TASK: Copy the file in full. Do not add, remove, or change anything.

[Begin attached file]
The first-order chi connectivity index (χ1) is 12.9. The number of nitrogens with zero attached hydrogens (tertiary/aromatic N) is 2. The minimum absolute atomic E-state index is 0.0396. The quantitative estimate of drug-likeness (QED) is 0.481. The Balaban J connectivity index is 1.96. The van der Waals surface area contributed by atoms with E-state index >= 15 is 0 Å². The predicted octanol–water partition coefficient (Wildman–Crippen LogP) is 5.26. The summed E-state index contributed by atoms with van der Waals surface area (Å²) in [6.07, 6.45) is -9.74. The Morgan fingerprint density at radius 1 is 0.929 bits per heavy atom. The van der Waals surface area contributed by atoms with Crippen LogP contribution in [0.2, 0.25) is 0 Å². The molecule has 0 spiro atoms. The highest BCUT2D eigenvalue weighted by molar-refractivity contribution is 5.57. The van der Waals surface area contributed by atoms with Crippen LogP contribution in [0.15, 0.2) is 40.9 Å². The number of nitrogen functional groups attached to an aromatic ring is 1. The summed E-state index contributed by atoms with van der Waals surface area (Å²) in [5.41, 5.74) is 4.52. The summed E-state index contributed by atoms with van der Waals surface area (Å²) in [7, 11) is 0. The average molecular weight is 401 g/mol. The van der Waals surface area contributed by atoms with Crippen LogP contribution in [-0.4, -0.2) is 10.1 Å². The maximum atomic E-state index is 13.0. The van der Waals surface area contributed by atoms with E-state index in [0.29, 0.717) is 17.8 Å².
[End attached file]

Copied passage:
The first-order chi connectivity index (χ1) is 12.9. The number of nitrogens with zero attached hydrogens (tertiary/aromatic N) is 2. The minimum absolute atomic E-state index is 0.0396. The quantitative estimate of drug-likeness (QED) is 0.481. The Balaban J connectivity index is 1.96. The van der Waals surface area contributed by atoms with E-state index >= 15 is 0 Å². The predicted octanol–water partition coefficient (Wildman–Crippen LogP) is 5.26. The summed E-state index contributed by atoms with van der Waals surface area (Å²) in [6.07, 6.45) is -9.74. The Morgan fingerprint density at radius 1 is 0.929 bits per heavy atom. The van der Waals surface area contributed by atoms with Crippen LogP contribution in [0.2, 0.25) is 0 Å². The molecule has 0 spiro atoms. The highest BCUT2D eigenvalue weighted by molar-refractivity contribution is 5.57. The van der Waals surface area contributed by atoms with Crippen LogP contribution in [0.15, 0.2) is 40.9 Å². The number of nitrogen functional groups attached to an aromatic ring is 1. The summed E-state index contributed by atoms with van der Waals surface area (Å²) in [5.41, 5.74) is 4.52. The summed E-state index contributed by atoms with van der Waals surface area (Å²) in [7, 11) is 0. The average molecular weight is 401 g/mol. The van der Waals surface area contributed by atoms with Crippen LogP contribution in [-0.4, -0.2) is 10.1 Å². The maximum atomic E-state index is 13.0. The van der Waals surface area contributed by atoms with E-state index in [0.29, 0.717) is 17.8 Å².